is reinstatement immediately executor, explained.
The decision of the labor arbiter ordering the
reinstatement of a dismissed or separated employee shall be
immediately executor insofar as reinstatement aspect is
concerned and the posting of an appeal bond by the
employer shall not stay execution.
There is no need for a motion for the issuance of writ
of execution on reinstatement order as it is self-executory.

V.

Temporary restraining order be issued by NLRC


ex parte or without hearing, when applicable.

A temporary restraining order, which is effective for a


non-extendible period of twenty (20) calendar days from
service on the private respondent, may be issued by NLRC
ex parte or without hearing when it shall appear from facts
shown by the verified application and affidavits that great
and irreparable damage and/or injury would result to the
petitioner before the petition can be resolved, and the
petitioner is bereft of an adequate remedy at law.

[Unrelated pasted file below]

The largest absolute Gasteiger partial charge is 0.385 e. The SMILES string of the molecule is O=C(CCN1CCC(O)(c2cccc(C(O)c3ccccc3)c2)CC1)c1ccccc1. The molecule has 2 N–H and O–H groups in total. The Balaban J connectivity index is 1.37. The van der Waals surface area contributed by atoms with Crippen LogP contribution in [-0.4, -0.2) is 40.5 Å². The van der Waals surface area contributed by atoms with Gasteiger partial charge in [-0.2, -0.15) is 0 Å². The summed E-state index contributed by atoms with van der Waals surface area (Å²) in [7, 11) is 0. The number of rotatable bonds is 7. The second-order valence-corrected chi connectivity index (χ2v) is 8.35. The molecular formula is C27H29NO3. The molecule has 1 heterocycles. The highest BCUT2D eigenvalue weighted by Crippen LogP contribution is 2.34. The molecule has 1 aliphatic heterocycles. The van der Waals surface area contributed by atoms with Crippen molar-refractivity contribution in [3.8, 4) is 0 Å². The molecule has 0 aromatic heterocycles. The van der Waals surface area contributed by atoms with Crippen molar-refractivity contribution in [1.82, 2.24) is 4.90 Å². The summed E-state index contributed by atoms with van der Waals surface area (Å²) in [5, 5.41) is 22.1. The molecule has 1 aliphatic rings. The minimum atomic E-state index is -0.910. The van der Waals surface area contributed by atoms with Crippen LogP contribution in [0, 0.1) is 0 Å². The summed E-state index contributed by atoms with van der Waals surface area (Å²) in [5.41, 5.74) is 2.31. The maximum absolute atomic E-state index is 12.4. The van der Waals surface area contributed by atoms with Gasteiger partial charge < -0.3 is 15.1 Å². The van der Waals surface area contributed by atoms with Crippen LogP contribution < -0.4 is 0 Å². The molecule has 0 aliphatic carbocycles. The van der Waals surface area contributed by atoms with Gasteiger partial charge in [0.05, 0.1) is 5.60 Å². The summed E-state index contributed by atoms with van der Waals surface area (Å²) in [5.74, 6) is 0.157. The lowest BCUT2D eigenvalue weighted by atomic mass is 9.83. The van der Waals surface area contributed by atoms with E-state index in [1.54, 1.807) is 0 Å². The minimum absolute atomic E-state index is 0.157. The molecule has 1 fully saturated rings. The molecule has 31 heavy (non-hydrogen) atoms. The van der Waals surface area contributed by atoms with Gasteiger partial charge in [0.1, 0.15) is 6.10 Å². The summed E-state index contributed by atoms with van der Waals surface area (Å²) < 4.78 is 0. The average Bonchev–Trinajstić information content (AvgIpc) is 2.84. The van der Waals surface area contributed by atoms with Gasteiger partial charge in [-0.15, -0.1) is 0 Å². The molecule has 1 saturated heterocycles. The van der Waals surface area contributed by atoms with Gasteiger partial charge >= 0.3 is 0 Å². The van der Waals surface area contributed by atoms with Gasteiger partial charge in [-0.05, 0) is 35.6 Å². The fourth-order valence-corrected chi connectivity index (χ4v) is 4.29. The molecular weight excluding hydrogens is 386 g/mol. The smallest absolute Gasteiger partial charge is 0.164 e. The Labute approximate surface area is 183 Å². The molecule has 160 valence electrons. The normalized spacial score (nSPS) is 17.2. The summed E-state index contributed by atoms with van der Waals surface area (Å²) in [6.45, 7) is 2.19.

A temporary restraining order may be issued ex parte


under the following conditions:
(1) The complainant shall also allege that, unless a
temporary restraining order shall be issued without notice,
a substantial and irreparable injury to the complainants
property will be unavoidable;
(2) There is testimony under oath, sufficient, if sustained,
to justify the Commission in issuing a temporary injunction
upon hearing after notice;
(3) The complainant shall first file an undertaking with
adequate security in an amount to be fixed by the
Commission sufficient to recompense those issuance of such
order or injunction, including all reasonable costs, together
with a reasonable attorneys fee, and expense of defense
against the order of against the granting of any injunctive
relief sought in the same proceeding and subsequently
denied by the Commission; and
(4) The temporary restraining order shall be effective for
no longer than twenty (20) days and shall become void at
the expiration of said twenty (20) days.

VII.

Prohibited pleadings provided for in the NLRC


Rules of Procedure, enumerated.

(1) Motion to dismiss except on the following grounds:


(a) lack of jurisdiction over the subject matter,
(b) improper venue,
(c) prescription, and
(d) forum shopping
(2) Motion for a bill of particulars
(3) Motion for new trial
(4) Petition for relief from judgment when filed with the
Labor Arbiter
(5) Petition for certiorari, mandamus or prohibition
(6) Motion to declare defendant in default
(7) Motion for reconsideration or appeal from any
interlocutory order of the Labor Arbiter